## Final Report Summary - BESTDECISION (Behavioural Economics and Strategic Decision Making: Theory, Empirics, and Experiments)

One major line of study reconsiders one of the most frequently used models in all of economics, consumer theory, in which people balance prices and budgets to satisfy preferences for consumption that reflect trade-offs between different goods. An important application is the theory of labor supply, in which workers balance the benefits of leisure against those of earnings. This line seeks to increase the realism of consumer theory’s predictions by generalizing preferences in a direction suggested by Kahneman and Tversky’s ‘prospect theory’. Previous tests of the standard theory of labor supply using cabdrivers—who choose their own hours, as the theory assumes—found it seriously wanting: Drivers who have an unusually profitable morning, signalling a higher ‘wage’, tend to quit earlier, the opposite of what the theory predicts. Either drivers are irrational, or their preferences deviate from traditional assumptions. previous authors have suggested explanations in the spirit of prospect theory, in which drivers care about changes in income as well as levels, and are loss-averse, leading to choices that cluster around daily income targets. More recent empirical work has proposed and tested more formal models, confirming that a generalization of labor supply theory based on prospect theory can give a coherent account of drivers’ choices. But such work has relied on strong, untested ‘structural’ assumptions about the shapes of the functions used to represent drivers’ preferences. The work in this line, with team members Ian Crawford and Juanjuan Meng, establishes generalizations of classic results from ‘nonparametric’ (without functional-form assumptions) consumer theory that encompass 'prospect theory' preferences. The work yields elegant and practical methods to determine whether the models’ power to explain drivers’ anomalous choices comes from the general notions of prospect theory and loss aversion, or from the functional form assumptions, and whether the generalized models explain the data sufficiently better to justify their extra flexibility.

A second line of study concerns the design of optimal bargaining institutions. A classic 1983 paper proposed a novel solution to this question, in which one trader owns an indivisible object and would be willing to sell it for enough money, and another would be willing to buy it if the price is right, but neither knows the other’s value, hence neither knows whether it would be mutually beneficial to trade. The ideal outcome would be for them to trade if and only if the buyer's value is higher than the seller's, at a price that fairly shares the gains. No familiar bargaining institution always achieves this ideal outcome. The classic analysis stepped outside the box by asking whether there is any feasible institution that achieves it, given the incentives that it creates, thus going beyond considering institutions as given and immutable, instead thinking of them as something that can be designed. They used traditional game-theoretic methods, assuming that traders are rational and will make decisions that are in Nash equilibrium, in the sense that my decision is best for me given yours, and vice versa. Assuming that traders would respond to any chosen institution by playing their Nash equilibrium strategies, the classic analysis asked whether there is any institution that ensures the ideal outcome, given the incentives it creates. The answer is ‘No’. In leading cases, familiar institutions like the 'double auction' are as good or better than any feasible institution. But in general, optimal institutions are complex and sensitive to features of the setting that real institutions and real traders ignore. The second line reconsiders the classic analysis, replacing Nash equilibrium by an alternative “class of level-k” models of strategic decision-making, which make weaker behavioral assumptions with more experimental support than Nash equilibrium. Surprisingly, the more realistic models allow an analysis with most of the precision and power of the classic analysis. The unpredictability of traders’ strategic thinking forces the optimal institution to take the much simpler form of a posted-price mechanism, where an optimal price is set, and trade takes place if and only if the buyer's bid is above the seller's ask. Thus using models that are behaviorally more realistic yields results that are less brittle and (perhaps unsurprisingly) more like real-world institutions than in the classic equilibrium-based analysis of optimal bargaining institutions.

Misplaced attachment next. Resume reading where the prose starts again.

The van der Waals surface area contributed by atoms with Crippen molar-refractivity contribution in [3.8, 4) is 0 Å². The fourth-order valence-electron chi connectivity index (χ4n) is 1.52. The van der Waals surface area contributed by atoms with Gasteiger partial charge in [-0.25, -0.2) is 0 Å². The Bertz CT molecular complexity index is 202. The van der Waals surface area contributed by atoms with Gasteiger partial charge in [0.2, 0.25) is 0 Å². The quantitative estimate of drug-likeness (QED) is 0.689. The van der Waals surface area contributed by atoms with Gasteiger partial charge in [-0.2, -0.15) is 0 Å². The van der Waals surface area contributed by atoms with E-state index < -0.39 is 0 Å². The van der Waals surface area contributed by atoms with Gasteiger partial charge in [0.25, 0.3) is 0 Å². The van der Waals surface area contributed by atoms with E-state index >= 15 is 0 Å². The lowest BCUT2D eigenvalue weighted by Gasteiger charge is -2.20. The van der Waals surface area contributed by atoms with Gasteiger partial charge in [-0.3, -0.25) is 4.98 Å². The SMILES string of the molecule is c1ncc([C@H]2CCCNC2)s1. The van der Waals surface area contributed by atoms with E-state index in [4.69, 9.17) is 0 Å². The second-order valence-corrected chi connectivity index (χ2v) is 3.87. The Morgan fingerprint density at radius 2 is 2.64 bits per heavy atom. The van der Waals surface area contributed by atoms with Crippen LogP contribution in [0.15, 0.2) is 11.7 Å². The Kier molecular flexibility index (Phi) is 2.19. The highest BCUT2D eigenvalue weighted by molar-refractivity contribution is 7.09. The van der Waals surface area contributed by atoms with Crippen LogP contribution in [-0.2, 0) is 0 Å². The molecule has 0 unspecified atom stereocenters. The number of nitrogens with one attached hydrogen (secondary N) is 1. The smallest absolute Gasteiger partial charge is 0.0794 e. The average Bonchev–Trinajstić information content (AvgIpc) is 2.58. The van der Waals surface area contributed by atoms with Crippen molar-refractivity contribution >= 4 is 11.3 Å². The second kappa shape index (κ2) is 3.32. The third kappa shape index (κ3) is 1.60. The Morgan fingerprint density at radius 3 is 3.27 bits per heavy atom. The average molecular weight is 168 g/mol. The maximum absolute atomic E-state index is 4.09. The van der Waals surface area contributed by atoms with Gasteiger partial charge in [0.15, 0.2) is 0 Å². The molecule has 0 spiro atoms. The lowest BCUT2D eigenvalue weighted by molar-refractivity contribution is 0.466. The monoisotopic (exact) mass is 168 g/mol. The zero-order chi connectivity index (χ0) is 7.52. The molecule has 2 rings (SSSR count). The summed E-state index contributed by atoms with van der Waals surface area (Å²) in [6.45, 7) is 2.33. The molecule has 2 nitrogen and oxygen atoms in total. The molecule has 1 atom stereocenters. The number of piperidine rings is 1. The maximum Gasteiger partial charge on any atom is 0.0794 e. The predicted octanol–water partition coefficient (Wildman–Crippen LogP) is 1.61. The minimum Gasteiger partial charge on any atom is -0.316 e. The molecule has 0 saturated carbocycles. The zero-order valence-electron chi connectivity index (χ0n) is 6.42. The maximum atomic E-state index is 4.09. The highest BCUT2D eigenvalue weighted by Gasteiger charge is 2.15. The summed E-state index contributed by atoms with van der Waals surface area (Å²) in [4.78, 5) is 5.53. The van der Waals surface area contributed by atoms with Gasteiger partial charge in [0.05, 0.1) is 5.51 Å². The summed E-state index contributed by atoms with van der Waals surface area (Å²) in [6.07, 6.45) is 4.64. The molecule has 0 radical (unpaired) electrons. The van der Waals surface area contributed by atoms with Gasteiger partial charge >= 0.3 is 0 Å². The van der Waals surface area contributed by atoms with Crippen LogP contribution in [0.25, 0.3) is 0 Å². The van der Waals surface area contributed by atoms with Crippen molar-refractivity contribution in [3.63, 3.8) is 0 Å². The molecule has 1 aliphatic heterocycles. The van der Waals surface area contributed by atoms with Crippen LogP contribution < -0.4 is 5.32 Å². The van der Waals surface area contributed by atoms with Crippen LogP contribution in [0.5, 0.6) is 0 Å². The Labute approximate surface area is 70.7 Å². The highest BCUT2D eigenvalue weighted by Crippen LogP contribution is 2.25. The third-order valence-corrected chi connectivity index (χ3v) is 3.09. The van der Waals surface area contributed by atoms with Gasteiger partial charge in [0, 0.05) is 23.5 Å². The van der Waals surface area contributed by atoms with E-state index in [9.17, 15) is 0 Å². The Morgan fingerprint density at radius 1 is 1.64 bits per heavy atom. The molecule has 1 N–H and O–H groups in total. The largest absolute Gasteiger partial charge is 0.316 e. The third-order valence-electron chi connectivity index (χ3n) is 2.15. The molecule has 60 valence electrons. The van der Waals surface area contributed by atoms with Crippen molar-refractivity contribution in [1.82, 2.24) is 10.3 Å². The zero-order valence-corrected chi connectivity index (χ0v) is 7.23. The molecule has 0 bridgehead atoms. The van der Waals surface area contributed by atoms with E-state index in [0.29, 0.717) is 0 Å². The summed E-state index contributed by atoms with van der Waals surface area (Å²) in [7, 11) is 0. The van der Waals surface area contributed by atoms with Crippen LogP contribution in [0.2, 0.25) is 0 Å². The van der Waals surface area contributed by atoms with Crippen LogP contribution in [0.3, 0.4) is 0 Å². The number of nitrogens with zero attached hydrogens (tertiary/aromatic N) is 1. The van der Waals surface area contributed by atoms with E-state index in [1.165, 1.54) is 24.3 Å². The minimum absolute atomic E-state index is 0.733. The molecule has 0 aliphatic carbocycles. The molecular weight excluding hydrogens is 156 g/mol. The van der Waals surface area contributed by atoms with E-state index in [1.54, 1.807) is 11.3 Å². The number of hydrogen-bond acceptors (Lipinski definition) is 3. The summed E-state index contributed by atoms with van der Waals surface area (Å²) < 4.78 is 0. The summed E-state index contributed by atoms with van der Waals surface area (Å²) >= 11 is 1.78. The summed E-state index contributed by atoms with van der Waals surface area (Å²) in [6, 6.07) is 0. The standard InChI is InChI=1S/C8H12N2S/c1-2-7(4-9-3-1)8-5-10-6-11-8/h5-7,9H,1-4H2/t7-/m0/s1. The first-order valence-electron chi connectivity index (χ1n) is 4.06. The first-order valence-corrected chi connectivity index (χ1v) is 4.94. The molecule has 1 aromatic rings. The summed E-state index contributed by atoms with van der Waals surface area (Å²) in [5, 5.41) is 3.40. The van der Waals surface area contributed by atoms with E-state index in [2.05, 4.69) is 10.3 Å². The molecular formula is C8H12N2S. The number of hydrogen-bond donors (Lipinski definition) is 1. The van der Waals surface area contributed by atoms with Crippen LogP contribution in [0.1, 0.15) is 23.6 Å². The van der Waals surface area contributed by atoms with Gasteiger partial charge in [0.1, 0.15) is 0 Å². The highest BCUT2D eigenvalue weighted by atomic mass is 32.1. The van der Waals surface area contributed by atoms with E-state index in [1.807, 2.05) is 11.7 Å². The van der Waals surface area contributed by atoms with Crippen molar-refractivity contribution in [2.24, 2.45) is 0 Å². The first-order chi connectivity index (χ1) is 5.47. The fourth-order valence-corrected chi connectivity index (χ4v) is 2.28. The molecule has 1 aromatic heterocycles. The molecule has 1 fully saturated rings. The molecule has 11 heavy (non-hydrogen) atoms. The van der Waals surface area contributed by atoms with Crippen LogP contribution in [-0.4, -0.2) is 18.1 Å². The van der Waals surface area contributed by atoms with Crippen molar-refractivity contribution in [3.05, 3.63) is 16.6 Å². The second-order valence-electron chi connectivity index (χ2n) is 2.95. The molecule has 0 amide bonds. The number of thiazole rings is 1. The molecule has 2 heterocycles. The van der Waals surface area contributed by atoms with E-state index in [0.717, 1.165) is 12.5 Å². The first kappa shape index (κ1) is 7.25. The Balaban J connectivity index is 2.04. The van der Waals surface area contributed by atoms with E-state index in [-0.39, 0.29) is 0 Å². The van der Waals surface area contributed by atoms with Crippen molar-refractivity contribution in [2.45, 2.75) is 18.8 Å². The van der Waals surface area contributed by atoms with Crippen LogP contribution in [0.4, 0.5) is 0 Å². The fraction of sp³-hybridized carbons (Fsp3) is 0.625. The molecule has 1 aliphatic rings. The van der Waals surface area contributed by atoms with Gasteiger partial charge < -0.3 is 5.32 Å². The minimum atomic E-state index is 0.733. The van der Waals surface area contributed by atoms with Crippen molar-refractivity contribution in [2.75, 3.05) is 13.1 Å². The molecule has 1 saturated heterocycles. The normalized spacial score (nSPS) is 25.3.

A second line of study concerns the design of optimal bargaining institutions. A classic 1983 paper proposed a novel solution to this question, in which one trader owns an indivisible object and would be willing to sell it for enough money, and another would be willing to buy it if the price is right, but neither knows the other’s value, hence neither knows whether it would be mutually beneficial to trade. The ideal outcome would be for them to trade if and only if the buyer's value is higher than the seller's, at a price that fairly shares the gains. No familiar bargaining institution always achieves this ideal outcome. The classic analysis stepped outside the box by asking whether there is any feasible institution that achieves it, given the incentives that it creates, thus going beyond considering institutions as given and immutable, instead thinking of them as something that can be designed. They used traditional game-theoretic methods, assuming that traders are rational and will make decisions that are in Nash equilibrium, in the sense that my decision is best for me given yours, and vice versa. Assuming that traders would respond to any chosen institution by playing their Nash equilibrium strategies, the classic analysis asked whether there is any institution that ensures the ideal outcome, given the incentives it creates. The answer is ‘No’. In leading cases, familiar institutions like the 'double auction' are as good or better than any feasible institution. But in general, optimal institutions are complex and sensitive to features of the setting that real institutions and real traders ignore. The second line reconsiders the classic analysis, replacing Nash equilibrium by an alternative “class of level-k” models of strategic decision-making, which make weaker behavioral assumptions with more experimental support than Nash equilibrium. Surprisingly, the more realistic models allow an analysis with most of the precision and power of the classic analysis. The unpredictability of traders’ strategic thinking forces the optimal institution to take the much simpler form of a posted-price mechanism, where an optimal price is set, and trade takes place if and only if the buyer's bid is above the seller's ask. Thus using models that are behaviorally more realistic yields results that are less brittle and (perhaps unsurprisingly) more like real-world institutions than in the classic equilibrium-based analysis of optimal bargaining institutions.